The influence of the Symposium soon spread further into popular culture through television. "In 1955, Walt Disney had this weekly television series Disneyland, which ran on Wednesday nights on ABC," Di Fate said. "That took it a step farther, dealing with animation to show, for a rather naive public, how mankind would deal with issues like weightlessness and breaking away from the Earth's envelope. ... The Tomorrowland segments ... really helped sell to another generation the feasibility and desirability of space development."

    The Disneyland space series may have been on television, but it was ultimately the work of illustrators just like the magazine covers of the day. "All of the visualization that they did was artwork," Di Fate said. "Their outline of the mission to Mars is all done in a series of airbrushed paintings on acetate that are slowly moved across the frame to give the illusion of movement."

    Mars and Beyond aired in December 1957, two months after Sputnik's launch into orbit. Soon the Space Race was in full swing, but most of the interesting American artwork depicting futuristic technology was published before the development of the space shuttle. In hindsight, some of them are hilarious. Where Collier's had experts like Wehrner von Braun predicting that a space station would orbit Earth "within the next ten or fifteen years"--a guess that was only off by five years--other publications capitalized on the space craze with sci-fi articles masquerading as plausible journalism. An issue of Popular Science published in May 1958, for example, outlines a lunar program that begins with the United States nuking the moon to stir up dust for analysis and ends with a man on the moon around the year 2000.

    Gavin Rothery, who posts sci-fi artwork and videos on his blog every day, has previously written about the odd not-science that appeared in the popular magazines of the 40s, 50s and 60s. "The articles aren't really written by scientists, weirdly, especially in the case of Frank Tinsley," Rothery said. "He was writing his own articles, so he was basically just going off on one in his own head, and just coming up with the most fantastic ideas, and then illustrating them, and then writing about them as if it was real science."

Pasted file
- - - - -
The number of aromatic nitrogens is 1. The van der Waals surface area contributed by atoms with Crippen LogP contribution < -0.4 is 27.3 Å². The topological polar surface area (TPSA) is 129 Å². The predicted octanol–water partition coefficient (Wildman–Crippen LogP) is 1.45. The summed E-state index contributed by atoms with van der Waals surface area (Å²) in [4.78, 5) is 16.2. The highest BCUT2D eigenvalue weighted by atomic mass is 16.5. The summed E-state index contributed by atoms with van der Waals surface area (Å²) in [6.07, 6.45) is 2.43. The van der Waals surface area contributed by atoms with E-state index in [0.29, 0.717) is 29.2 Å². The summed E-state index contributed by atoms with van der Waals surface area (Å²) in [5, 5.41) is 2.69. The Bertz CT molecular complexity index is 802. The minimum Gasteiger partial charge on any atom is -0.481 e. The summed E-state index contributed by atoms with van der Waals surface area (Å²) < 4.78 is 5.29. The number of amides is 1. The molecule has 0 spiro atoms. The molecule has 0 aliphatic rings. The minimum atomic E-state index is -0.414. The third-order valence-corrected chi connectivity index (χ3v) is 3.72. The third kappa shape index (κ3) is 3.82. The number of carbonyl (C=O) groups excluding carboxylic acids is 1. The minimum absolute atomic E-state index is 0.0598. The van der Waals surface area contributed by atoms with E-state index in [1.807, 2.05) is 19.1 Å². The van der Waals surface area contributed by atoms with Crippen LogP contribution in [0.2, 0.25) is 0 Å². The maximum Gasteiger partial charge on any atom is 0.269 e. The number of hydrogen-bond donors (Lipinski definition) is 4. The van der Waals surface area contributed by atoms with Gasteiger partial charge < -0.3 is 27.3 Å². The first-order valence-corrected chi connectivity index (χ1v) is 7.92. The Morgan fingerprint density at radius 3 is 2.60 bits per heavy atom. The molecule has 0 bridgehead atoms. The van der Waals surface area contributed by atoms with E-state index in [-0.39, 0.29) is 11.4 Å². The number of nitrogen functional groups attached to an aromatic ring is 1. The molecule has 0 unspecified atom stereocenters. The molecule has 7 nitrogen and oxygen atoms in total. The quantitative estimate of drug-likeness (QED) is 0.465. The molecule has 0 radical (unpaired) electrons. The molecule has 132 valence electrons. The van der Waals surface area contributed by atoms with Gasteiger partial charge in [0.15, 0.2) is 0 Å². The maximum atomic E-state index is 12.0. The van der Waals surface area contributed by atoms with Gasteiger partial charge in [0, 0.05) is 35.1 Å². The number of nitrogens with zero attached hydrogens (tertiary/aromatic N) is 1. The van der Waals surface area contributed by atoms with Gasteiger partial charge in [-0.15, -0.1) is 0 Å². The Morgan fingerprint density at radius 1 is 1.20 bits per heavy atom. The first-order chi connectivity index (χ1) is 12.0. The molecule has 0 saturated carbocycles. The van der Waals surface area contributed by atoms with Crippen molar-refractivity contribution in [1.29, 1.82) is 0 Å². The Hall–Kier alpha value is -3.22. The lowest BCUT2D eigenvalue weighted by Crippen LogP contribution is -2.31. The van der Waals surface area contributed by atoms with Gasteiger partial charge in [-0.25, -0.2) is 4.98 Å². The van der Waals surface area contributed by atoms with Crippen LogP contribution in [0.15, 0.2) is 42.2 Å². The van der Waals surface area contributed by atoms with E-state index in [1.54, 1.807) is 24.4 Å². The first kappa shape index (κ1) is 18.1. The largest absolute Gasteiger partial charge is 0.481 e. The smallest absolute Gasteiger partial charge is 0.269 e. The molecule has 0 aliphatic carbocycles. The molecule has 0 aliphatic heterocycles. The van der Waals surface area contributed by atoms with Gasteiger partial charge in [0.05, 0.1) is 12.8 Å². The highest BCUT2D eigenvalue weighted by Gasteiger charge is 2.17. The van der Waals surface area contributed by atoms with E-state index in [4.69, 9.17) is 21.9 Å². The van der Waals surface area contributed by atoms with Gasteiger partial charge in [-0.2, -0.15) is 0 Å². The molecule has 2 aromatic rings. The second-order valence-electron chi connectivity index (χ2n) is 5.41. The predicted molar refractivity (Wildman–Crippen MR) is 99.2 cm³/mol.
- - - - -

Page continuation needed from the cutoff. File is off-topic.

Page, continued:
Rothery's blog post full of Tinsley's magazine articles and fantastic (though absurd) illustrations put it another way: "This guy was so forward-thinking; he just did not give a single solitary shit. Just look at some of the high-concept thinking going on here in some of his editorial work - it's amazing. Frank Tinsley is the honey badger of the 1950s science fiction editorial."

    "With our hindsight now we don't understand where they came from properly, the kind of whimsical nature of it," Rothery told me. These ideas look absurd today, but they were created in a time of enormous technological growth. Within two decades, scientists went from early rocket development to landing on the moon. Artists like Tinsley celebrated that spirit of creativity with outlandish ideas. Before scientists knew what, exactly, would be possible, everything was at least a little bit plausible.

    As it turned out, controlling the moon wasn't the key to asserting military dominance over the Earth. The moon is over 200,000 miles away, making any missile launched from the lunar surface far easier to intercept than one fired from, say, Cuba. Beating the Soviets to the moon may not have been the best catalyst for a space program, but it did its job, and for years speculative science art championed the cause.

    On the other side of the world, sci-fi magazine art was having a similar effect.

    How To Turn Your iPhone Into a Stop Motion Camera

    Shooting short time-lapse movies is time consuming, but the barrier to entry has never been lower. You're probably an inexpensive app and a $30 tripod away from having everything you need to get started.

    I have a pretty well established love of Lego, so it's no surprise that I might want to do a time-lapse video of a lego build. I've seen several great ones on YouTube, as well as great stuff posted by Crimson Jester and Fink in the forums. My goal was to do something a bit more complex than a simple time-lapse--I wanted to make a video where the model seemed to assemble itself--time lapse wouldn't cut it for that. Instead, I needed to learn about stop motion filmmaking.

    The tools I used for this are simple, but overkill for a project of this size--a Joby Gorillapod Focus with the Ballhead adapter with a Glif iPhone 4/4S tripod adapter. If you're buying a tripod specifically for this, it's much cheaper to use a dedicated iPhone tripod mount, but I already had these on hand. I used the Frameographer app to shoot the video. Frameographer includes the tools you need to make a great stop motion video at 720p. There are some more specialized apps for stop-motion, so before you start a massive, multi-hour project, make sure you do your homework to make sure Frameographer is right for you. It doesn't allow you to export individual frames, edit frame order, or make any adjustments after your set is broken down. Finally, I needed a subject. In this case, it was the midi-scale Imperial Star Destroyer I bought at Bricks by the Bay a few weeks ago.